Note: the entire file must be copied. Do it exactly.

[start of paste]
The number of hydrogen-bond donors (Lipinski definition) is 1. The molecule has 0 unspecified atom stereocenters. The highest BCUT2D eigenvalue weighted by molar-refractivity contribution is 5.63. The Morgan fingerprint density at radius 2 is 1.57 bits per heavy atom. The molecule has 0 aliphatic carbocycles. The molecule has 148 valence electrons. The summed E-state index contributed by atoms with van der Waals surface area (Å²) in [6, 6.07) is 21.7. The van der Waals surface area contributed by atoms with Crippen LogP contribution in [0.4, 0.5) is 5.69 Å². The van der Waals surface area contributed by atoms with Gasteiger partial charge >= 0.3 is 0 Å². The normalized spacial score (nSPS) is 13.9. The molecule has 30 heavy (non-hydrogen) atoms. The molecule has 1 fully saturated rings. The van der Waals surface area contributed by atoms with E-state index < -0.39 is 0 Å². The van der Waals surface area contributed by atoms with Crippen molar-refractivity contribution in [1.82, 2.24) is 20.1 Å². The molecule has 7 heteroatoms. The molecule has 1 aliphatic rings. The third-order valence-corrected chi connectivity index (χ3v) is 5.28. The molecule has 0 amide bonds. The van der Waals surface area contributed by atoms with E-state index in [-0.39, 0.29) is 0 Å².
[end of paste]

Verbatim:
The number of hydrogen-bond donors (Lipinski definition) is 1. The molecule has 0 unspecified atom stereocenters. The highest BCUT2D eigenvalue weighted by molar-refractivity contribution is 5.63. The Morgan fingerprint density at radius 2 is 1.57 bits per heavy atom. The molecule has 0 aliphatic carbocycles. The molecule has 148 valence electrons. The summed E-state index contributed by atoms with van der Waals surface area (Å²) in [6, 6.07) is 21.7. The van der Waals surface area contributed by atoms with Crippen LogP contribution in [0.4, 0.5) is 5.69 Å². The van der Waals surface area contributed by atoms with Gasteiger partial charge >= 0.3 is 0 Å². The normalized spacial score (nSPS) is 13.9. The molecule has 30 heavy (non-hydrogen) atoms. The molecule has 1 fully saturated rings. The van der Waals surface area contributed by atoms with E-state index < -0.39 is 0 Å². The van der Waals surface area contributed by atoms with Crippen molar-refractivity contribution in [1.82, 2.24) is 20.1 Å². The molecule has 7 heteroatoms. The molecule has 1 aliphatic rings. The third-order valence-corrected chi connectivity index (χ3v) is 5.28. The molecule has 0 amide bonds. The van der Waals surface area contributed by atoms with E-state index in [-0.39, 0.29) is 0 Å².